5th Cell, the developer of handheld curio Scribblenauts, has announced its new game today, called Castlehold. It’s a card-based tactics game – which is a bit of a surprise, given the sharp left turn from Scribblenauts. And it’s also very good, from the brief bit of it that I’ve played – which, hands up, was maybe a bit of a surprise to me too.
It’s out today in early access on Steam, it’s free-to-play with optional microtransactions, and it does suffer from a bad case of fonts. And if we’re being brutal, there is a touch of the less-fashionable mobile game to it all, too, thanks to a mish-mash of styles and familiarly broad-sweeping army types like ‘medieval’ and ‘western’. But! It is good, and I am a snob, so we’ll just skip past the aesthetics here and get to the meat of it.
Castlehold is played on a symmetrical island map, made of exactly 19 hexagonal tiles. Like a Hearthstone or a Magic the Gathering or any other card battler, you play one-on-one, against another human or the AI, bringing your custom-built or preset deck of characters that form your army and playing them onto the map turn-by-turn. The goal is tactical, or strategic maybe, in that you have to get a unit of yours from your castle, the tile nearest to you where they spawn, to your opponent’s castle at the map’s opposite end, while they of course are trying to do the same.
The spin here is a very clever, dynamic resource system. Between the two opposing castles are five, set-position settlements. Placing a unit on a settlement makes it yours, granting you one gold. Leave it blank or get booted off and your gold goes back down. Different units have different gold costs that need to be met for them to be played, but also some smartly intertwining buffs and debuffs, too, and the sum total of it all is a quite extraordinary amount of depth for a game – a map – of such small size.
Some of this unfolds in the deck-building, wherein you’ll have the most luck building an army around a specific style. For some it’s about brute force, getting one very strong unit buffed up with extra power and marching it straight down the middle of the map to the enemy base – provided you can set it up with those buffs in time. Others it’s about stalling, sending high-power enemy cards back into the player’s hand. Others it’s speed, with units that have twice the movement distance, but less power, quickly claiming land.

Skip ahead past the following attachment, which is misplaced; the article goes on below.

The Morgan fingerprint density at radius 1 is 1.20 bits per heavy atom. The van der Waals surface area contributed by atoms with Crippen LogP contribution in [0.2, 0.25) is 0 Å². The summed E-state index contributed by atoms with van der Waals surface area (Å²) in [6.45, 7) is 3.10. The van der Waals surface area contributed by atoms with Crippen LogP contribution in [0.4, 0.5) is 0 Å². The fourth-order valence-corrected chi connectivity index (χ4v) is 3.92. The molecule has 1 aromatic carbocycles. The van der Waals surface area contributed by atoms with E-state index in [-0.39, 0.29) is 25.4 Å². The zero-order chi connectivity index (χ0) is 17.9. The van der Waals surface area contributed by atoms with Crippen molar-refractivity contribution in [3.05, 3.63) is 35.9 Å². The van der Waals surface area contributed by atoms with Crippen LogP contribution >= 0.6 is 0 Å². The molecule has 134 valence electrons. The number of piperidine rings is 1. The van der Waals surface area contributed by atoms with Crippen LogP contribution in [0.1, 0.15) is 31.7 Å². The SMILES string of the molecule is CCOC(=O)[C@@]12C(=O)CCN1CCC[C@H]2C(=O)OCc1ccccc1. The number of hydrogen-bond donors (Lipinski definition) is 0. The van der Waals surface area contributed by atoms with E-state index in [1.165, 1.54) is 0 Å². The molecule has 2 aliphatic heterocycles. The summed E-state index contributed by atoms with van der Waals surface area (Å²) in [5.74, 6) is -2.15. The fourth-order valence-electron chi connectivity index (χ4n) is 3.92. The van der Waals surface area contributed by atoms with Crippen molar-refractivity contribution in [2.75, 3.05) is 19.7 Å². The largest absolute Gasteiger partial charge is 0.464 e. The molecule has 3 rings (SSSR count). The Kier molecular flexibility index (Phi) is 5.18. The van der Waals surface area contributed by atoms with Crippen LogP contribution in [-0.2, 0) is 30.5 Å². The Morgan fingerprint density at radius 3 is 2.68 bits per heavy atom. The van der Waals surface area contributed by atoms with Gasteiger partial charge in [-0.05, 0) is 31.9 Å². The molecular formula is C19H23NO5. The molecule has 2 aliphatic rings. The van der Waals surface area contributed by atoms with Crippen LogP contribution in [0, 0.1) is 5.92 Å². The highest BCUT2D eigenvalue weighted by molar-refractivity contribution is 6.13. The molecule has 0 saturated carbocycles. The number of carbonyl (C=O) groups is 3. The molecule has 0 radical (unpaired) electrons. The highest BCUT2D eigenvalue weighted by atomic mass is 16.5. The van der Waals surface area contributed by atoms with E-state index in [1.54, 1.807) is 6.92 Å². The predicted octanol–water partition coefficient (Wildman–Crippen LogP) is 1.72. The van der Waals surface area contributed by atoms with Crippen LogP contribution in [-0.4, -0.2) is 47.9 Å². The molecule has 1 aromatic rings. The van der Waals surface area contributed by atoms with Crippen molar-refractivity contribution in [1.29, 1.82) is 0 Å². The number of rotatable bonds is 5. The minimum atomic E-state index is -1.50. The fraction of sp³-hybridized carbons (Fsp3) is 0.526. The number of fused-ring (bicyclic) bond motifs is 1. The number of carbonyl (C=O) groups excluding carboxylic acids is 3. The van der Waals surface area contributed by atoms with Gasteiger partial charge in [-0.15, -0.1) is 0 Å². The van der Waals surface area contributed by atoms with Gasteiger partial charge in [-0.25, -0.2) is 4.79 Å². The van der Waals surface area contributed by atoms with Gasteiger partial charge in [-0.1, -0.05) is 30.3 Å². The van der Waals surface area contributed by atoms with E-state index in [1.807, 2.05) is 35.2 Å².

Again, on the surface this doesn’t seem that sophisticated but it is, when put into action, with a surprising amount of push-and-pull to the rounds. There’s always a threat of one side snowballing and just running away with it, but it never quite happens – a result, I think, of the purposefully odd-numbered map design, where a push in one place always leaves you exposed in another. Characters battle each other in a very simple “biggest number wins” manner, with no lasting damage and so on, and so the strategy comes in your positioning and turn order, and also your mastery of timing buffs and debuffs, piling strength onto that one tank or outpacing it in a down-to-the-wire race to the finish which Jeremiah Slaczka, 5th Cell’s co-founder, told me happens surprisingly often.
He also added a little more detail on the free-to-play side of things, anticipating the usual reactions there, emphasising the goal of making them “fair” and, on first impressions, seemingly doing so. Microtransactions are all on the deck-building side of things, with a single currency that can be either earned in-game – just by playing, not requiring you to keep going until you get a certain number of wins, like Hearthstone – or by opting to pay real money. This then gets spent on either loot box equivalents, containing characters for your deck that you can also re-roll, to help stave off some random-chance frustration, plus a couple of daily offers on specific characters that you can buy outright for a discounted price.
This brings Castlehold back to that original point of first impressions, really. The real effect of a somewhat overfamiliar style is that there isn’t the same tactile collectability to the cards as there is with other battlers – which is in one sense an improvement, taking away any risk of compulsion to actually spend money on new pieces for the collection, but also adds a new risk that it might be a tad one-dimensional.
Still, another way of saying one-dimensional is focused, which is what I think Castlehold actually is. It is small and compact, and really quite single-minded, built with what seems like a genuine passion to do something new in the genre – a sharp turn from Scribblenauts, yes, but also a sign of what that freedom, that kind of independence 5th Cell enjoys, can let a developer do. From what I’ve played and seen so far, it’s just a very clever, unassuming thing, with real attention to the crafting of the game itself, the competition. The only compulsion I get from it is a compulsion to actually play.